Yesterday was the feast of Pentecost and I didn’t have the chance to post because I’m still running around doing the house husband thing and cooking and cleaning and getting the fantastic four to clean the house so that when Mrs Longenecker returns from the damp lands tomorrow she’ll think the whole place was spic n span the entire two weeks. Appearance is everything don’t you know?
Well, it occurred to me during Pentecost that one of the most wonderful gifts of the Holy Spirit is a kind of energy that the saints exhibit. Have you ever noticed this? Consider St Maximillian Kolbe. The man lost a lung to tuberculosis when he was young, so he’s sort of firing on only four cylinders, yet he founds a new religious order, starts a newspapers that takes his country by storm, plan to start a radio and TV station–and this is in the 1930s, then scoots out to Japan to learn Japanese, endure unbelievable persecution and only returns to Poland under obedience for the sake of his health. They were living on turnip broth or something equally austere. Then he heads back and takes on the Nazis, ends up in Auschwitz and offers himself instead of another prisoner, and even then, lying naked in the starvation cell he ends up singing and encouraging other prisoners and they have to resort to an injection of carbolic acid to finish him off.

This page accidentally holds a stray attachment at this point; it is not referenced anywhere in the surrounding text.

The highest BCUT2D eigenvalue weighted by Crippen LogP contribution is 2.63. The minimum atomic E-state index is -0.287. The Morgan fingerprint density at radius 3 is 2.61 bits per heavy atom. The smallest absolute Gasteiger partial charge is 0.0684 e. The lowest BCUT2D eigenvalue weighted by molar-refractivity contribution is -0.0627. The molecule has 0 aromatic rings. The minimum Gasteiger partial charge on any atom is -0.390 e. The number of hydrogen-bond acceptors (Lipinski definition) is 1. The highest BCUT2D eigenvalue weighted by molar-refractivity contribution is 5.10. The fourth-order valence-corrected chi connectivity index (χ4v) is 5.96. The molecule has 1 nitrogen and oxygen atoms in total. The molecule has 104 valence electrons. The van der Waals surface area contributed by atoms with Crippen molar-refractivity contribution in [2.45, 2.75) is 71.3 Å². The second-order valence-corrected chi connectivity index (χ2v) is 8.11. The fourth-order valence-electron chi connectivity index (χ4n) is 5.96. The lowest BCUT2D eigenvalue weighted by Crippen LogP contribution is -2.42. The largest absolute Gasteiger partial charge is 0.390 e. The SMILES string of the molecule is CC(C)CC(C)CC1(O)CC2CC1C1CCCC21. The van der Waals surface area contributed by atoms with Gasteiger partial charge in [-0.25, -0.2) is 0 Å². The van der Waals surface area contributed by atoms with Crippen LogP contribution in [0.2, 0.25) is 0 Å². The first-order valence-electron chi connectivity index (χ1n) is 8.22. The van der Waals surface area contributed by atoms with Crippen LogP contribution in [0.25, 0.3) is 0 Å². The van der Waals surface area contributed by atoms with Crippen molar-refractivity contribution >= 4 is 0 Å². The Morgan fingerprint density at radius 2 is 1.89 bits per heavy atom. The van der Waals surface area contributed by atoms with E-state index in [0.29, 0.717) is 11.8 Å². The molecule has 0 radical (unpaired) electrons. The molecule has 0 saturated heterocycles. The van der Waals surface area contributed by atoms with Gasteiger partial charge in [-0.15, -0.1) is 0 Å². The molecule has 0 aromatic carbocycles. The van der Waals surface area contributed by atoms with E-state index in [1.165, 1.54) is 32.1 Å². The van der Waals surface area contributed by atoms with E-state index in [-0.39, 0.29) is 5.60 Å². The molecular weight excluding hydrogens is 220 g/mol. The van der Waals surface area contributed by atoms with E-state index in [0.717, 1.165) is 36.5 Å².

Its the same with all the saints. It’s like they are living on the fire of the Holy Spirit. Yikes! This is powerful stuff and its something I want. Who was the person who said, I don’t want to rust out I want to burn out? This is powerful stuff, and it only comes when a person is totally sold out to Our Lord and is not just filled with the Holy Spirit, but the fire of the Holy Spirit enters them. St Therese, that little fireball, said that it was like the cold, hard, black iron that the blacksmith puts into the forge. Eventually the fire enters the iron and it glows red hot. The fire has not just warmed it, but entered into it and made it something different. Most importantly, now the iron is malleable and able to be made into something useful.
Retire? Not me. I want to keep going like those other old priests and keep on trucking to the end. Even if I’m drooling in a nursing home I want them to give me an altar, a stole, a chalice and paten, a sacramentary and some bread and wine. Retire? Fugeddaboudit.